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Old 11-25-2010, 03:29 PM   #1
Justibone
 
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Recipe Type: Extract   
Yeast: Danstar Munich German Wheat (dry)   
Yeast Starter: Not necessary   
Batch Size (Gallons): 2.5   
Original Gravity: 1.049   
Final Gravity: 1.010   
IBU: 14   
Boiling Time (Minutes): 60   
Color: 3+ SRM   
Primary Fermentation (# of Days & Temp): 14-21   
Tasting Notes: Phenols depend on fermentation temps, subtle if brewed at room temp (~74F)   

Transitioning from Mr Beer? You can try my "Simple" recipes without steeping or mashing.

Really, though, steeping and mashing is pretty easy. I'd encourage you to make the leap.

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From Recipator:

Category #1: Weizen/Weissbier
Category #2: American Wheat

Simple Wheat

This is an extract + hops recipe. Super simple, really good beer.

Brewer: Justin
Beer: Simple Wheat
Style: Weizen/Weissbier
Type: Extract
Size: 2.5 gallons
Color: 3 HCU (~3 SRM)
Bitterness: 14 IBU
OG: 1.049
FG: 1.010
Alcohol: 5.0% v/v (3.9% w/w)

Water: Use water that tastes good. Distilled water is an option since it is an extract recipe.

Boil: 60 minutes, 2.75 gallons

3.3 lb. Briess Liquid Wheat extract (60% barley, IIRC)

I boiled the extract for 60 minutes which darkened the color slightly. Beware of scorching.

Hops:
.25 oz. Hallertauer Mittelfruh (5% AA, 60 min.)
.25 oz. Hallertauer Mittelfruh (5% AA, 15 min.)

Yeast: Danstar MUNICH German Wheat Yeast, dry packet

Fermented at room temp during the summer. If done cooler it will get a little bit more of a clove taste rather than banana, but the banana wasn't anywhere near overwhelming in this recipe. You don't need a swamp cooler -- this is the easiest recipe ever.

Carbonation: Bottle carb or keg carb, whatever you usually do.

Tasting: As brewed and at normal temperatures it turns out pretty clean and tasty. Slight banana phenol taste, you could get more if you turned your AC down (made it hotter) while it fermented.

If you want to turn it into a Shandy, one packet of Country Time Lemonade (the kind without any sweetener in it, comes in little foil packets) per gallon makes a pretty refreshing version. This is easy, cheap (for extract) and quite tasty.

 
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Old 11-29-2010, 02:52 AM   #2
msa8967
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At what time in the boil do you recommend adding the Countrytime Lemode packet?
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Old 11-29-2010, 12:08 PM   #3
Justibone
 
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At bottling.

 
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Old 12-03-2010, 09:04 PM   #4
CAS0311USMC
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I noticed you said the size was 2.5 gallons. Is also see that you suggest a boil with 2.75 gallons. Is the 2.5 the total batch size. I am looking to make five gallons. I assume just doubling the ingredients. I boil all my wort in 2.5 gallons and then add 2.5 when after it has cooled. then I pitch my little alcohol making friends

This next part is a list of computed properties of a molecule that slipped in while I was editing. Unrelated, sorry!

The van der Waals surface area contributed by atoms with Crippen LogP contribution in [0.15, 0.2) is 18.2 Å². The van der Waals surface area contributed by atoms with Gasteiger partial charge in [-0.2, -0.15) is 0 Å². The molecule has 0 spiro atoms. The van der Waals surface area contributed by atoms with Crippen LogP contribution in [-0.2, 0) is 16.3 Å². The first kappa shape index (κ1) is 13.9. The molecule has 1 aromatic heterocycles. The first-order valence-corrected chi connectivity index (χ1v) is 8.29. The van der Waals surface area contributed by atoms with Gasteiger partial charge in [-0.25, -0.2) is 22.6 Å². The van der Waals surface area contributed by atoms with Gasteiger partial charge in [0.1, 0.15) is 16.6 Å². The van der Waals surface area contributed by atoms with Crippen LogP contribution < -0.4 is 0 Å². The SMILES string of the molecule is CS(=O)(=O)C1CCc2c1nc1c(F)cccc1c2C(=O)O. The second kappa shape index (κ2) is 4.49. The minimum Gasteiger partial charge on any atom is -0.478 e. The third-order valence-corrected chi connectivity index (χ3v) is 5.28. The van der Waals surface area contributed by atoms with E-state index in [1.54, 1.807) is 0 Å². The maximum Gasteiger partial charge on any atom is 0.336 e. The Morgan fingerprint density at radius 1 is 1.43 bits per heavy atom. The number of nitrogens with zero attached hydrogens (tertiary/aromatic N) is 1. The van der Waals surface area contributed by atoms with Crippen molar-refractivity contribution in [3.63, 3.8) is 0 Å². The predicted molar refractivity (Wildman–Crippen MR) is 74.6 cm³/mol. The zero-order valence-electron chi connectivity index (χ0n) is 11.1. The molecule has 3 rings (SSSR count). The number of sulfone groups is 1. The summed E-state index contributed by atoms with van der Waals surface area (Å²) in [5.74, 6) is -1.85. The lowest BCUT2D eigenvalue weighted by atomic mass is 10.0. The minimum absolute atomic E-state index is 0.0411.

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Old 12-03-2010, 10:12 PM   #5
Justibone
 
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Just double it for 5 gallons. It was meant to work in Mr. Beer fermentors.

 
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Old 12-04-2010, 03:09 PM   #6
Justibone
 
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Questions from another thread (that I answered there and am copying here):

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BTW. will be trying your simple wheat this weekend. sounded great with the shandy idea. i will let you know

If you want, only add half the lemonade packet, taste, then see if you want the whole packet. Also, I haven't experimented with adding actual cloves, but my keg is sitting empty(!) at the moment, so I need to get back to brewing beer...

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do you pour through a strainer before primary or leave the hops in it?

I use a hops bag.

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I am looking through my hops collection and i have Hallertau AA-3.5% the wheat in your recipe calls for Hallertau Mittelfueh AA-5%.

do you think this will cause a big difference in aroma? i am not completely sure what the "AA %" mean.


The AA% means "alpha acid" percentage. The alpha acids are what give the bitterness. Basically, you multiply the percentage, times the ounces, to get the equivalent bitterness. Another calculation based on how long you boil gives you the bitterness in IBUs (international bitterness units, I believe) -- but that's best done by software.

So, if you have 3.5%, and the recipe calls for 5%, then you can just divide 5 by 3.5 to get how many ounces to use for the same bitterness.

5 / 3.5 = 1.4 oz.

The way to test whether you put the right number in the right spot is that if you have a lower percentage hop, you should need more of it, not less. So if you did the calculation backwards it would come out with 0.7 oz. or so, which doesn't make sense if you think about it. If you have hallertauer at 7.5 AA% then you would obviously need less than one ounce because you have more powerful hops, etc. So, it's no mystery, just algebra.

You can taste the hallertauer in the recipe, but it isn't a prominent feature of the beer. If you use a slightly lower AA% version of the hop, there will be more of that flavor present, but like I said, nowhere near overpowering. Traditional German wheat beers are not really hop-a-licious beers.